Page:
Social Media Traffic

The second option, which is a terrific option for most people, is social media.  There are so many great social media sites out there! There’s Facebook, LinkedIn, Pinterest, Instagram, Twitter and so on and so forth. In the case of a thriving coaching practice, I’m going to suggest that Facebook and LinkedIn are good first answers.

Video Traffic

The third space, when it comes to traffic, is video. And if we’re talking about video, then we’re talking about YouTube.  YouTube is the area of most extraordinary possibility at the moment. It’s possible to build a channel from nothing to 10,000 views per month in just a few months. We’re not going to go into that this article.  If you are interested, let the editor know and we can write a follow up article!

Purchasing Traffic

The last area of traffic is what we call purchasing traffic. This traffic is made up of people who are about to buy something.  And where do these people go? Of course, they go to Amazon, because that’s where most people go to buy things on the internet.  Some estimates have it as high as two thirds of all transactions on the web happen through that one website. So how could you take advantage of it as a coaching practice?  The obvious answer is to write a book. Having a book not only adds traffic for your business but also helps you with conversion as it raises your status in the eyes of the market place.  When you have written and published a book you are perceived as an expert. When you’re perceived as an expert you are more likely to convert your clients.

Those are the four spaces where we can most readily go to find traffic. A good traffic strategy should incorporate them all. But in this article, lets focus on just one. Let’s focus on social media.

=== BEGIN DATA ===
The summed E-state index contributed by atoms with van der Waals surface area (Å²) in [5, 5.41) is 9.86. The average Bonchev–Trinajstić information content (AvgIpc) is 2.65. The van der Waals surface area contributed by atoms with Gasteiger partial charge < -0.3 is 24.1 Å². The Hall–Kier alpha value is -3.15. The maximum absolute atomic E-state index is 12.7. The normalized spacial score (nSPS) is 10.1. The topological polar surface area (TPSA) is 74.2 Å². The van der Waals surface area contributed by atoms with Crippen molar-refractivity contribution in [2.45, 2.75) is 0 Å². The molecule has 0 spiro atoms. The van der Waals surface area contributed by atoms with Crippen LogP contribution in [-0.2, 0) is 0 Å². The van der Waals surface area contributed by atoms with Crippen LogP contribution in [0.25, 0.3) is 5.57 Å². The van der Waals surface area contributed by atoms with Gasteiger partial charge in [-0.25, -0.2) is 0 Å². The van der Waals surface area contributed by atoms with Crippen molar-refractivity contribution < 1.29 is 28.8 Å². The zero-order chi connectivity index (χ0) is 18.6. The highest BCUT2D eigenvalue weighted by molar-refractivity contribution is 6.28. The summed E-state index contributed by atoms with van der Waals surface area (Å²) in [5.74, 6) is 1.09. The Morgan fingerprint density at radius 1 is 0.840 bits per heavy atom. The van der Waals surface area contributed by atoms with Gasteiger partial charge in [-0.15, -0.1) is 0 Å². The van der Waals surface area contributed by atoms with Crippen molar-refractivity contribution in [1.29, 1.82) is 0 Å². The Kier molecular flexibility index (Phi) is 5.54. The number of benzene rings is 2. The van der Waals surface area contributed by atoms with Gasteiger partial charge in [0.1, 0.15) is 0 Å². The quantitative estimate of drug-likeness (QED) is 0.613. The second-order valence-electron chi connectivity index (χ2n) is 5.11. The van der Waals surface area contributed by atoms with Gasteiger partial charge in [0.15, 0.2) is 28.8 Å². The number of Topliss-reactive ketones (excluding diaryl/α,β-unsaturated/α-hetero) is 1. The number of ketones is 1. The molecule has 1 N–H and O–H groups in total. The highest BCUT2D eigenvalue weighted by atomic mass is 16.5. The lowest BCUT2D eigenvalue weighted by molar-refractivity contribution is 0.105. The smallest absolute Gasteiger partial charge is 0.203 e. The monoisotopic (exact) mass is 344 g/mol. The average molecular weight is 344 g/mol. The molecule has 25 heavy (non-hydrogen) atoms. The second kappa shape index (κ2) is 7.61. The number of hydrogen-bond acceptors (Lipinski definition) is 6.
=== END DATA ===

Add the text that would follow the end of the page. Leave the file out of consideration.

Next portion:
Passive vs. Active

It’s important to make one distinction before we get into social media. There is a difference between passive and active traffic. A good strategy should incorporate both.

Passive Traffic

Passive traffic is when you create content designed to attract people into your practice. You post it everywhere you can and hope that these theoretical new clients will find you. In other words, getting found is a fundamentally passive exercise.

SEO traffic is passive traffic for example, because you’re hoping to be found on Google. Even social media, done badly, can fall into this group. Posting randomly to Facebook, for example, in the hopes of being found by potential clients is also a passive strategy.

What I’ve found, as I’ve explored this with many different companies, is that passive traffic alone is typically not enough.  It typically generates lack luster, disappointing results.

Active Traffic

Active traffic is when you’re actually saying “I will actively drive people towards my site, towards my content, towards my practice”. This is a no risk, 100% guaranteed tactic.  So what is the key difference between passive and active traffic? Money! You know – the green, folding stuff that gets you endless cups of coffee? Cash money!

When you put money behind your traffic then it is guaranteed to actually happen. And that’s what we mean by active. You buy this kind of traffic and it’s not done until it’s delivered right to your physical or virtual door.

Happily, every major social media engine is built around this premise. They’re standing by to take your money with the promise of actively driving traffic to your practice.

Social Media Traffic Tactics

Let’s do this. Firstly, log into Facebook. You’ll need to create a business page if you don’t have one already because these features aren’t available on personal pages. Just Google ‘how to create a Facebook Business page’ and a few clicks later, you’re there.

  • Now, you’ll notice that every time you post on your business or fan page, you’ll see a little button at the bottom of your post that says ‘Boost Post’.  What could that possibly mean?
  • Also, when you look at this new page on the top left underneath the statistics, you’ll see a blue button that says ‘Promote’. What is happening here? New options are emerging.